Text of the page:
Zombie Politics

I drank your milkshake.

Thursday, September 14, 2006

Scissor Sisters II: The Verdict



I’ll be the first to admit it: I was more than a little afraid that the second Scissor Sisters album was going to suck (big time). The thing that made me so frightened was the “comeback” single (although they really haven’t been away for too long – at least by the American release timetable of the first album… if that made any sense). It really wasn’t “comeback”-y enough. It didn’t make me remember why I had missed them; it didn’t get me all hot and bothered for new material; it didn’t make me scream “fuuuuuuuuuuck yeah” while running through the neighborhood in my underwear. And that was disappointing. Because it’s the Scissor Sisters - if there’s one band that should illicit giddy, half-naked tomfoolery, it’s them. I figured that music journalists and snotty bloggers must talk about the ‘sophomore slump’ for a reason. A glowing review in Q did nothing to alleviate my fears – as much as I love them, they still named Coldplay’s “X&Y” as album of the year last year.

(Please keep in mind that I missed all of their summer festival performances, most notably – and regrettably – Coachella. I’m told they “rocked the motherfuckin’ desert.”)

Then I heard the album. And that shut me up real quick.

“Ta Dah,” the band’s second full length, is nothing short of a masterpiece. Really, truly, this is an exceptional pop record.

A couple of things are shocking, right off the bat: First off, the complexity of the lyrics seems to have grown by leaps and bounds. If memory serves, Jake Shears writes the lyrics and Baby Daddy writes the music, although the exact nature of their collaborative process remains a mystery. Whoever’s responsible, there’s a maturity, humanity and sophistication (and wit) that was absent from the first album. Not that the first album is lacking lyrically, but these are lightyears more advanced. The music is so sonically dense that it’s easy to overlook lines like “Is it a chemical that makes this moment true?” but when you catch them, you’re taken aback. The album’s full of ‘um.

Secondly, Ana Matronic seems to have disappeared almost completely. This is pretty depressing. As cute as lil’ Jake Shears is, Ana Matronic was truly the sex symbol of the band – the first female female impersonator. If she’s here, at all, it’s hard to get a grip on where. It reminds me of the second-half disappearance of Senior on Junior Senior’s sophomore disc. Maybe future listens will bear her out. I hope so.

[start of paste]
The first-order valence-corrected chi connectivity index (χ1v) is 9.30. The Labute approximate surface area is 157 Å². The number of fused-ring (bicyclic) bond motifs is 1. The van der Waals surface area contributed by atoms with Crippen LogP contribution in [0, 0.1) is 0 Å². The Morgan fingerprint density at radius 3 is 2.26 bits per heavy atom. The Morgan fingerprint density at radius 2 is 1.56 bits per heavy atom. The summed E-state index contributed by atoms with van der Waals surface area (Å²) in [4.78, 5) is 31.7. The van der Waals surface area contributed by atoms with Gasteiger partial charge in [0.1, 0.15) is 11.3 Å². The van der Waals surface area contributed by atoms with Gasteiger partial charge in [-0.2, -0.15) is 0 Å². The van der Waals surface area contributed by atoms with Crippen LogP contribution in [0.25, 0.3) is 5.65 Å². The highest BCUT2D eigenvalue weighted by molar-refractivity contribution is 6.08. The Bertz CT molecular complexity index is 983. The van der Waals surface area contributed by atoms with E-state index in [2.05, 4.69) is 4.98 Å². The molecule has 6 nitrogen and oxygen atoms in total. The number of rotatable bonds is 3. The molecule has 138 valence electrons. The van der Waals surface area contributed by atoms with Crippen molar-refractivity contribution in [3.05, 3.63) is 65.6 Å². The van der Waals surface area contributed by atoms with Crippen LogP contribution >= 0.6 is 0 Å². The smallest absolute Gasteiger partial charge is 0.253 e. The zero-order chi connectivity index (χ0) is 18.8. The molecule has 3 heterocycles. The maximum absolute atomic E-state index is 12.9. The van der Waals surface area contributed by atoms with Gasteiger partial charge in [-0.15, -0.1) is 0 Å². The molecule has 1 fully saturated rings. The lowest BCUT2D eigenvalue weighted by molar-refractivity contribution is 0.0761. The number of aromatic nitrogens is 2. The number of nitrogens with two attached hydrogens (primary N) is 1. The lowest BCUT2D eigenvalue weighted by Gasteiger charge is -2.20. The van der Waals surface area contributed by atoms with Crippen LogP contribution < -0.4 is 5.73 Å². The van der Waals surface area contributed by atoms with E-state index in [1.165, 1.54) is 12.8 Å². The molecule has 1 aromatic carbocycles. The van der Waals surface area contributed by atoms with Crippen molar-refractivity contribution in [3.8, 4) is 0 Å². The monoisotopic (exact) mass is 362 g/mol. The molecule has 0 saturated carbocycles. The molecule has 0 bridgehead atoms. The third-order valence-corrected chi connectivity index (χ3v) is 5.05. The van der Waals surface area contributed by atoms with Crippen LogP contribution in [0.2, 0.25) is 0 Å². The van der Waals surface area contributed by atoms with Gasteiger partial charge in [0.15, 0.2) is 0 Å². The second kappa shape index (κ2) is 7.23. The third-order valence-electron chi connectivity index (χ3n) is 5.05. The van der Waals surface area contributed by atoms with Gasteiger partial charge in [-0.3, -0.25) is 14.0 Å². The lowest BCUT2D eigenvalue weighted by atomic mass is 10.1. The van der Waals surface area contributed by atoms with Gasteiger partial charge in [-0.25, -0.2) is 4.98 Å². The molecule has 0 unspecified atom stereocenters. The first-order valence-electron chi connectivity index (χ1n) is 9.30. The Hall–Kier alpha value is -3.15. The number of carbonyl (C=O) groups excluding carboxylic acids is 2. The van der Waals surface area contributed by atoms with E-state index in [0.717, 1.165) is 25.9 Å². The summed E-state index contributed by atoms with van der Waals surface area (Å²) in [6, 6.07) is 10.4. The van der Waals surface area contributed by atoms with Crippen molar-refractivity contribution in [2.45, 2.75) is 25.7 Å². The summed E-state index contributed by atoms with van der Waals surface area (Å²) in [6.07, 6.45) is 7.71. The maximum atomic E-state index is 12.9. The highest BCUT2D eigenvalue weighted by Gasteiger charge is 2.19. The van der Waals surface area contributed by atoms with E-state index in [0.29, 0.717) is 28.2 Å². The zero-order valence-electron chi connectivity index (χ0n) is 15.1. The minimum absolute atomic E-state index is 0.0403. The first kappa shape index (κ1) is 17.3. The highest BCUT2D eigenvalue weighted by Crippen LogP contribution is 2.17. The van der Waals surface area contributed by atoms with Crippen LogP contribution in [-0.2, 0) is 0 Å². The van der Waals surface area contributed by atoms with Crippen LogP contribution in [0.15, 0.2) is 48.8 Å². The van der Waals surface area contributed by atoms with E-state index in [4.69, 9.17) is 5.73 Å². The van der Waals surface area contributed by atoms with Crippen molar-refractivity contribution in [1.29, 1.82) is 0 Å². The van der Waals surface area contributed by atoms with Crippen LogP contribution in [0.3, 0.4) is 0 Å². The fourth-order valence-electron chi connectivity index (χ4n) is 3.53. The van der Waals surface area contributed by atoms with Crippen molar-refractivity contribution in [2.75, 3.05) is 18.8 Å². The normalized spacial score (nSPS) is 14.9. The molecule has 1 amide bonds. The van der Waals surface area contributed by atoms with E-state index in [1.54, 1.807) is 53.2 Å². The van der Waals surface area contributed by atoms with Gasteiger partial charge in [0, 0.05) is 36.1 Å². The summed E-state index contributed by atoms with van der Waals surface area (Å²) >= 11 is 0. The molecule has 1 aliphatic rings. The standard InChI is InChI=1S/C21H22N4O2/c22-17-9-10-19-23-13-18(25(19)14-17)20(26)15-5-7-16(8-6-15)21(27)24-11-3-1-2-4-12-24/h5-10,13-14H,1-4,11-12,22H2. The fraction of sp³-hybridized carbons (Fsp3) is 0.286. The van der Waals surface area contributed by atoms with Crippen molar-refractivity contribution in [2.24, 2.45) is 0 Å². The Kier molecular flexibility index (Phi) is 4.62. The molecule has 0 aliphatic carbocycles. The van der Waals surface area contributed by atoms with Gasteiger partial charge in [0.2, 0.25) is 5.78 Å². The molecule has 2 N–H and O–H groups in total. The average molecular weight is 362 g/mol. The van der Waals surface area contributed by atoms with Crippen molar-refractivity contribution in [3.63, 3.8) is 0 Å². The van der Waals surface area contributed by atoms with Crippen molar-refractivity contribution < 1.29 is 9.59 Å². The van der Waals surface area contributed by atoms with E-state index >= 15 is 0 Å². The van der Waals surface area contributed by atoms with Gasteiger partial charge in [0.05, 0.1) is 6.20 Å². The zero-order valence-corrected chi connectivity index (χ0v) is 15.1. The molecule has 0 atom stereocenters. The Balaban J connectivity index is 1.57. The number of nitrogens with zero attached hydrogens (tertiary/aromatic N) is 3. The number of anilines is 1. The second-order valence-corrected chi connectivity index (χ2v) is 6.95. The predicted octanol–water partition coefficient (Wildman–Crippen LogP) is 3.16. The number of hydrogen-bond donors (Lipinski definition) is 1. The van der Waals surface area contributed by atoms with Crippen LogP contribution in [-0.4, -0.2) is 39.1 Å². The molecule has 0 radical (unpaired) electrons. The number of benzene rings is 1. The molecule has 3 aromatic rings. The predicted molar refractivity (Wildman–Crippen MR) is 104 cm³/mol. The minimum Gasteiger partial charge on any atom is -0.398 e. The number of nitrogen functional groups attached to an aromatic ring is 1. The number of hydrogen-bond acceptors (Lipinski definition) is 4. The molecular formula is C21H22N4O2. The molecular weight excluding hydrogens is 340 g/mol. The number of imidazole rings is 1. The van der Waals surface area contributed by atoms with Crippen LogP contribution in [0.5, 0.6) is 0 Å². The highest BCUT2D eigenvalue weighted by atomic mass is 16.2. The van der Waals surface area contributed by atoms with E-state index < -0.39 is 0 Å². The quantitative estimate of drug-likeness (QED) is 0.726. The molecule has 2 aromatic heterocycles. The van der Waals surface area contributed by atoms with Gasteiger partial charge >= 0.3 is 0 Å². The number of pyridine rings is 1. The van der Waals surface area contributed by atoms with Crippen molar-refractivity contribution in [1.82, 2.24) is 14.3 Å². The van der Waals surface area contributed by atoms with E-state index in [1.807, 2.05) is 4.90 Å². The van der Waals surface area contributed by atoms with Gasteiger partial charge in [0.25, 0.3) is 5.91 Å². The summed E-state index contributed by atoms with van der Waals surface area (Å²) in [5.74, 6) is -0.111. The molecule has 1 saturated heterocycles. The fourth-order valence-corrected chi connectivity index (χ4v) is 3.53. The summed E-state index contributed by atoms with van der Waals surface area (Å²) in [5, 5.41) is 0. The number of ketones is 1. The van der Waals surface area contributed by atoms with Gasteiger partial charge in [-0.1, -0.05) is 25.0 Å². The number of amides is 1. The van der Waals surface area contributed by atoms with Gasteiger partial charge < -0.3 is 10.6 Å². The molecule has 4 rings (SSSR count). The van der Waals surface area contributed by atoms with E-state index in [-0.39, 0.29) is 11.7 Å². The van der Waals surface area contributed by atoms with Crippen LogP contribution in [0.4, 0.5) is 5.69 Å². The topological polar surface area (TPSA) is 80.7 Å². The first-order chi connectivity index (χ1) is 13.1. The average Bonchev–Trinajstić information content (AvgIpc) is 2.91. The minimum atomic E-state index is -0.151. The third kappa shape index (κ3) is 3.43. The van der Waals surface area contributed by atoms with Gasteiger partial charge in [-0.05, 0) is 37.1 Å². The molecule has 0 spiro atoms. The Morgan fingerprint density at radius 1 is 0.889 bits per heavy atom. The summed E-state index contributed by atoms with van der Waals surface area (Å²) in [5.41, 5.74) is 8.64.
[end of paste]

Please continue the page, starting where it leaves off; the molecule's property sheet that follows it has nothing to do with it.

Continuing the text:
And lastly – the album is super fucking dark. There’s an obsession with death that permeates the album. But not in a grim, Nick Cave-y way; in a joyous, Mexican Day-of-the-Dead, Oingo Boingo way. Take, for instance, the lyric (one of my favorites) from the jaunty “I Can’t Decide:” “I could throw you in the lake or fed you poisoned birthday cake.” I mean, that’s great. It’s dark and playful and not in the least bit serious. And the ballads/slow songs aren’t slow enough to bring the entire album to a screeching halt. As much as I love “Mary” and “Return to Oz,” they bring things down quickly and with much drama. It fucked with the flow. Everything here seems much more cohesive, thematic and otherwise. (This extends to the little bonus disc of B-sides that’s part of the ‘limited edition’ package’.)

Again – the inspiration is pretty apparent. “She’s My Man” is an ode to Elton John and the Pointer Sisters – all at once! “Lights” is almost a Chicago song, even if it contains the lyric “I ain’t got nothin’ but your seed on my face.” “Paul McCartney” captures perfectly the moment when disco got some new toys and turned into electro; and “The Other Side” and “Might Tell You Tonight” showcase the kind of oversized balladry that Meat Loaf pioneered (which reminds me – I’m really fucking pumped about “Bat Out of Hell III”). The exceptional thing is that all these influences and nods and odes equal up to a sound that’s all there own – in two albums the velveteen richness of the patented Scissor Sisters sound has been cemented, and the results are nothing short of stunning.

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